IMPACTS ON EXPORTERS
We understand that some vessels between now and Christmas will bring in import containers and will focus on a quick turn-around of moving large numbers of empty containers. While this is an understandable measure to evacuate as many empty containers as possible, it is unclear how well this will serve exporters and what it means in terms of available capacity in the coming months, especially with a bumper grain crop almost ready to reach markets.
Many vessels are bypassing Sydney and those that are serviced are limited by how many export containers they can load with stevedores imposing move count restrictions on shipping lines.
While we have an over-supply of empty containers, members continue to report limited availability of serviced Food Quality equipment for use by exporters of agricultural products.
FTA / APSA ACTION – on behalf of our members and the wider trading community, we raised these serious concerns to the Trade Minister’s office. We will continue advocacy and awareness campaigns highlighting the serious nature and likelihood of a grid-locked port in coming weeks.
CONTAINER DETENTION CHARGES
The decreased capacity in the Sydney Empty Container Park market is seeing shipping lines advise that they are unable to provide de-hire locations for their empty containers. Transport operators are forced to fulfil many ‘re-directions’, fill their yards (which are now also congested and reaching capacity) and complete multiple lifts to access containers within stacks. Understandably, transport operators are generally passing on this cost down the supply chain.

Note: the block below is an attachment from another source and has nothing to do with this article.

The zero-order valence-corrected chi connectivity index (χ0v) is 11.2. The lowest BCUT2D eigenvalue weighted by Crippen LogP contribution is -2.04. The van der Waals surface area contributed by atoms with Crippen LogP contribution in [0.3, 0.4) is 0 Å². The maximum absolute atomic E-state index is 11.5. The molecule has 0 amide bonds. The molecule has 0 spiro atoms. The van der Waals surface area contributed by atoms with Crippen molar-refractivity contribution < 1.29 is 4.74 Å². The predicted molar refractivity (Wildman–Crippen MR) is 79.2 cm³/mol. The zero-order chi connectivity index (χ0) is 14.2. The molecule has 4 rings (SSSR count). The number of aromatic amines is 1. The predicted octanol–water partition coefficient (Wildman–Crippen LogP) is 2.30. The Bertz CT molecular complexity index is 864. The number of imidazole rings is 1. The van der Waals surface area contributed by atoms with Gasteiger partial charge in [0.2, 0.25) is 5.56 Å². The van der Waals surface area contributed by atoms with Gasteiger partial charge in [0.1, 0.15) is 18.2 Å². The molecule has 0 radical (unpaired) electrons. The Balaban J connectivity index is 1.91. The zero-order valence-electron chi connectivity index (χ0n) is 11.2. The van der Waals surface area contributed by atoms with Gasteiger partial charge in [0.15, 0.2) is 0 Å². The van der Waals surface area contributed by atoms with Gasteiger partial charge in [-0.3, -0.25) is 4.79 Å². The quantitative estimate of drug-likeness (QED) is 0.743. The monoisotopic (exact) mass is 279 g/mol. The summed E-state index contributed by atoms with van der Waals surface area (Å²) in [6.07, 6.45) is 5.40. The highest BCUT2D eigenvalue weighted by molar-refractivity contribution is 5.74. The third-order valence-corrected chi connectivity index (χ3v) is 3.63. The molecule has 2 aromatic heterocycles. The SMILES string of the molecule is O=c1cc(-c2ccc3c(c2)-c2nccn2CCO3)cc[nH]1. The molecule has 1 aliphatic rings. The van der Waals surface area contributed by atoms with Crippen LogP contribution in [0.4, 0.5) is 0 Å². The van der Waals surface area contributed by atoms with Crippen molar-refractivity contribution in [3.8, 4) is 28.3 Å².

Rubbing salt into the wounds, shipping lines are continuing to charge container detention for ‘late’ dehire (returns) maintaining a stance of responding on a case by case basis as industry still does have the limited ability to dehire on an intermittent basis.
FTA / APSA ACTION – We continue to reiterate that charging container detention in this environment is a totally unacceptable measure, only increasing the workload for industry to maintain data supporting the need for relief and then shipping line staff having to validate the claims. We will continue our advocacy for blanket exemptions to container detention periods, particularly bearing in mind the large number of days that empty container parks are likely to be closed over the Christmas and New Year period.
The referral of the Infrastructure Surcharge to the National Transport Commission (NTC) is unlikely to provide the required relief to Australian exporters and importers with anticipation that state governments will follow a process similar to that recently instigated in Victoria. While stevedores will have to ‘jump through a few more hoop’s and will face increased scrutiny in terms of any variation to Infrastructure Surcharges (Terminal Access Charges), it is likely that this process will see industry receive incremental increases on what are already exorbitant fees.